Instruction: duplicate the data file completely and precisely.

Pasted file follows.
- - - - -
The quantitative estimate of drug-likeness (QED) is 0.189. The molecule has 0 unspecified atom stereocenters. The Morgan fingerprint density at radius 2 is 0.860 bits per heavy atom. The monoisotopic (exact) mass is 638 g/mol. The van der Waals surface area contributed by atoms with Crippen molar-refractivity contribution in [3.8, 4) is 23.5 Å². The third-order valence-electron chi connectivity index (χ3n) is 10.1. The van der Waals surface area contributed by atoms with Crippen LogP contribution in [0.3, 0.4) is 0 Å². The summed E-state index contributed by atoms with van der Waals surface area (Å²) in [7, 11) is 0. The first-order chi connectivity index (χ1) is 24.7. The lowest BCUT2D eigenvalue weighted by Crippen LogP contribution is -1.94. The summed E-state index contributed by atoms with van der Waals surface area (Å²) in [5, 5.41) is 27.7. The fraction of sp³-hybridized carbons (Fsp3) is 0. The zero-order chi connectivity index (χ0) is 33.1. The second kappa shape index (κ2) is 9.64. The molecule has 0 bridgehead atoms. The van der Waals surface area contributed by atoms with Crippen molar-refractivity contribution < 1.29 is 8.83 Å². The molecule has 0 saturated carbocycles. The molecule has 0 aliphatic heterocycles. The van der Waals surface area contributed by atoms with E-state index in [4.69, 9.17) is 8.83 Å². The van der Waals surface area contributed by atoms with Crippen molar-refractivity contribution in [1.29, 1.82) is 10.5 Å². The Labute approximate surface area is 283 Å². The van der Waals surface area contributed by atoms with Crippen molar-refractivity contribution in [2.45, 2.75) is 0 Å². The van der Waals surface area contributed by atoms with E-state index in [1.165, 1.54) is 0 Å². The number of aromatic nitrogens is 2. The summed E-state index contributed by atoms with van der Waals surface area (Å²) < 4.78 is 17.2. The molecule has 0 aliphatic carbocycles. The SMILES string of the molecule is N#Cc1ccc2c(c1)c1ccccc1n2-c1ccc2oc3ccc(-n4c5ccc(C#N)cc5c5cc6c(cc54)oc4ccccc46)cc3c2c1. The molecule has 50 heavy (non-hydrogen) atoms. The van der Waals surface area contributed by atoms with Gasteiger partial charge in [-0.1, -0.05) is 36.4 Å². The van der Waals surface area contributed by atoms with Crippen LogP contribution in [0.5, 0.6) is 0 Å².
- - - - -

The quantitative estimate of drug-likeness (QED) is 0.189. The molecule has 0 unspecified atom stereocenters. The Morgan fingerprint density at radius 2 is 0.860 bits per heavy atom. The monoisotopic (exact) mass is 638 g/mol. The van der Waals surface area contributed by atoms with Crippen molar-refractivity contribution in [3.8, 4) is 23.5 Å². The third-order valence-electron chi connectivity index (χ3n) is 10.1. The van der Waals surface area contributed by atoms with Crippen LogP contribution in [0.3, 0.4) is 0 Å². The summed E-state index contributed by atoms with van der Waals surface area (Å²) in [7, 11) is 0. The first-order chi connectivity index (χ1) is 24.7. The lowest BCUT2D eigenvalue weighted by Crippen LogP contribution is -1.94. The summed E-state index contributed by atoms with van der Waals surface area (Å²) in [5, 5.41) is 27.7. The fraction of sp³-hybridized carbons (Fsp3) is 0. The zero-order chi connectivity index (χ0) is 33.1. The second kappa shape index (κ2) is 9.64. The molecule has 0 bridgehead atoms. The van der Waals surface area contributed by atoms with Crippen molar-refractivity contribution < 1.29 is 8.83 Å². The molecule has 0 saturated carbocycles. The molecule has 0 aliphatic heterocycles. The van der Waals surface area contributed by atoms with E-state index in [4.69, 9.17) is 8.83 Å². The van der Waals surface area contributed by atoms with Crippen molar-refractivity contribution in [1.29, 1.82) is 10.5 Å². The Labute approximate surface area is 283 Å². The van der Waals surface area contributed by atoms with Crippen molar-refractivity contribution in [2.45, 2.75) is 0 Å². The van der Waals surface area contributed by atoms with E-state index in [1.165, 1.54) is 0 Å². The number of aromatic nitrogens is 2. The summed E-state index contributed by atoms with van der Waals surface area (Å²) < 4.78 is 17.2. The molecule has 0 aliphatic carbocycles. The SMILES string of the molecule is N#Cc1ccc2c(c1)c1ccccc1n2-c1ccc2oc3ccc(-n4c5ccc(C#N)cc5c5cc6c(cc54)oc4ccccc46)cc3c2c1. The molecule has 50 heavy (non-hydrogen) atoms. The van der Waals surface area contributed by atoms with Gasteiger partial charge in [-0.1, -0.05) is 36.4 Å². The van der Waals surface area contributed by atoms with Crippen LogP contribution in [0.5, 0.6) is 0 Å².